Mind Over Sports

I was once watching a television interview with Bob Dylan and the announcer asked him what plans he had for the future. Dylan replied that he couldn’t share that information with him and his audience because if he did, it wouldn’t happen. Dylan was way ahead of his time and instinctively knew what would (or wouldn’t) happen if he shared his goals and intentions.

It’s not uncommon for athletes and coaches (and others) to set goals for themselves, but an article written by Derek Sivers (sivers.org) has pointed out the importance of not revealing those goals/intentions to others since it could have the opposite effect of what you may have intended. Here’s a brief summary of what Derek wrote:

Shouldn’t you announce your goals, so friends can support you? Isn’t it good networking to tell people about your upcoming goals? Doesn’t the “law of attraction” mean you should state your intention, and visualize the goal as already yours?

Not at all. Tests done since 1933 show that people who talk about their intentions (goals) are less likely to make them happen. Announcing your intentions (goals) to others satisfies your self-identity just enough that you’re less motivated to do the hard work needed. In 1933, W. Mahler found that if a person announced the solution to a problem, and was acknowledged by others, it was now in the brain as a “social reality”, even if the solution hadn’t actually been achieved.

NYU psychology professor Peter Gollwitzer has been studying this since his 1982 book “Symbolic Self-Completion” and recently published results of new tests in a research article, “When Intentions Go Public: Does Social Reality Widen the Intention-Behavior Gap?”  Four different tests of 63 people found that those who kept their intentions (goals) private were more likely to achieve them than those who made them public and were acknowledged by others.

Once you’ve told people of your intentions (goals), it gives you a “premature sense of completeness.” You have “identity symbols” in your brain that make your self-image. Since both actions and talk create symbols in your brain, talking satisfies the brain enough that it “neglects the pursuit of further symbols.”

It may seem unnatural to keep your intentions (goals) private, but try it. You’ll be amazed at the results.

USA TODAY columnist Nancy Armour wrote a great column in today’s USA TODAY about Pittsburgh Steelers Linebacker James Harrison giving back his sons’ “Participation Trophies” because they hadn’t earned them, something Ms. Armour was in complete agreement with. As am I. After reading the column it reminded me of something I had written in my new book, “Psycho Self-Imagery” about how the Self-Improvement Movement in this country was heading in the wrong direction. Here’s what I wrote:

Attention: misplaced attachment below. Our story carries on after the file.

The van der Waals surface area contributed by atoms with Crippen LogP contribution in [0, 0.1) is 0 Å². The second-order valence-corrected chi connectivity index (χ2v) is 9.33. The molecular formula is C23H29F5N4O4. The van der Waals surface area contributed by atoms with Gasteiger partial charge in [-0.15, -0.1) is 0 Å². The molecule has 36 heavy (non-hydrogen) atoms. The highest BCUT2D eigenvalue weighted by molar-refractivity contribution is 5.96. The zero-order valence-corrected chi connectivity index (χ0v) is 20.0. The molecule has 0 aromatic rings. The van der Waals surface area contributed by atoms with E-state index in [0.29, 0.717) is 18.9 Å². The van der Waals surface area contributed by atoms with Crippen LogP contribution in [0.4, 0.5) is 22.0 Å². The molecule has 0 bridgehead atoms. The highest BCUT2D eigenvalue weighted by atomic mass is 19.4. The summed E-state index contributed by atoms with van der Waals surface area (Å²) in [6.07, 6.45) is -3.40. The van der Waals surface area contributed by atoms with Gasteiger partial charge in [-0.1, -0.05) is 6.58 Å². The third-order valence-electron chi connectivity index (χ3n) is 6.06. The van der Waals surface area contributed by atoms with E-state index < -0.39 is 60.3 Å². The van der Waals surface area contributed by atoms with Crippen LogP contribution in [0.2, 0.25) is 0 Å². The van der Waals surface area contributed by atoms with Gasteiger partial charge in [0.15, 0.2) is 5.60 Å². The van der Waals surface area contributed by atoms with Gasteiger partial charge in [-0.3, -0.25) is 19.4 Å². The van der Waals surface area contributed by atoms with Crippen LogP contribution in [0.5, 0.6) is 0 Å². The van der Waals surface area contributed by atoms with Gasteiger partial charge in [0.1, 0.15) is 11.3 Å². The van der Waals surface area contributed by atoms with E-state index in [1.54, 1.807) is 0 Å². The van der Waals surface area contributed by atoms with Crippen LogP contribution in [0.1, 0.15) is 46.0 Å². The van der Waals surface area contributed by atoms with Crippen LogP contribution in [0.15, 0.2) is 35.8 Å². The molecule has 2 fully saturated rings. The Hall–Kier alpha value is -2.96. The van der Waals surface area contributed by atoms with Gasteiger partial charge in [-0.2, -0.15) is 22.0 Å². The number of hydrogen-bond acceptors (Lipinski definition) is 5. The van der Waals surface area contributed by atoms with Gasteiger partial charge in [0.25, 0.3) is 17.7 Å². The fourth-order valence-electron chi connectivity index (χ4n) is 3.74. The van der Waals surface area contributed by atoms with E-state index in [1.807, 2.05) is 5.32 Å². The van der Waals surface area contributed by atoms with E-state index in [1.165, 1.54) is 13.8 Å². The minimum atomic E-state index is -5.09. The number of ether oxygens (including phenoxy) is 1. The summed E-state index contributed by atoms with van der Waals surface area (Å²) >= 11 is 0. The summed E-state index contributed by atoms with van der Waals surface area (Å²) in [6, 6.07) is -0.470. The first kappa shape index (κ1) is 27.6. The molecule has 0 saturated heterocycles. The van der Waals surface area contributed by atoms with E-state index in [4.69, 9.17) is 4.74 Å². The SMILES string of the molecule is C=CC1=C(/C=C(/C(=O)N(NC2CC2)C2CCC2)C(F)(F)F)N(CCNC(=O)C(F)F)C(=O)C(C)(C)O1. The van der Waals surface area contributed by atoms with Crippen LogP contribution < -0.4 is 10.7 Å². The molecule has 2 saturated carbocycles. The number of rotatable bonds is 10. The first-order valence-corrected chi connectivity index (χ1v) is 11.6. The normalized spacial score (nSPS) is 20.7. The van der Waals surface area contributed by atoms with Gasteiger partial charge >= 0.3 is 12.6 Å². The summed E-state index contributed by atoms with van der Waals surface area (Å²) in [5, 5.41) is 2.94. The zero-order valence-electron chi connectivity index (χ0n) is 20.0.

“The self-improvement movement in America is heading in the wrong direction, exploiting needs of people who want a quick fix. One of the founders of the positive thinking movement built an entire industry based on a false premise: You can affect behavior in people through positive affirmations; that is, by standing in front of a mirror and telling yourself how wonderful you are. Or by rewarding school children with gold stars for mediocre work; or by engaging in positive self-talk to turn your life around. Best-selling books speak to us of The Personality Ethic, Unlimited Power, Personal Power, Cognitive Behavior & Success Triangles.

Self-proclaimed experts tell us how to reach peak performance, how to master the art of selling, how to deliver superior customer service, how to tap into the power of focused thinking and how to be a great communicator. But none of these approaches takes into consideration the self-image, or self-esteem, of their audiences. Individuals take action and respond to situations based on how they feel about themselves – and this is something they seldom address.

People have grown wealthy in this country by posing as motivational speakers, but I don’t believe you can motivate anyone. Inspire, yes. But not motivate. Motivation must come from within, and the higher an individual’s self-image, the greater his or her motivation.

It has often been said that certain coaches are great motivators. What really is meant is that these coaches create an environment for their athletes to build their own self-images and then motivate themselves.”

While watching the Red Sox – Tigers game last night on television a fight suddenly broke out in the Tigers dugout between catcher James McCann and short stop Jose Iglesias…and it was caught on national television. Tigers Manager Brad Asmus tried to smooth things over saying such things as “It shows that they care” and “this is not uncommon on any sports team.” I’m sure Brad Asmus is a nice guy but he must not know anything about how to create positive team chemistry and team bonding. If he did, that fight would never have happened. I won’t go into detail now, but I’m an advocate of teams becoming support groups and talking about their issues in private rather than having them show up on national television. Manager Asmus should call in a sport psychology consultant to help him. Notice I didn’t say “sport psychologist” because a sport psychologist is not allowed to help athletes with their personal problems and if he/she did he/she could lose his/her license since that’s the domain of the clinical psychologist. The field of psychology is very territorial. I wouldn’t be surprised if the Tigers have a team meeting, get some things off their chests and clear the air, and start winning games. That’s how it works.

Let me go on record that I am a big Tom Brady fan and when news came out that he was aware that his team’s footballs had been deliberately tampered with, I couldn’t believe it. And now, a knowledgeable sports reporter from the Washington Post says that he was deliberately mislead by Commissioner Goodell. Here’s an excerpt of what Dan Steinberg wrote: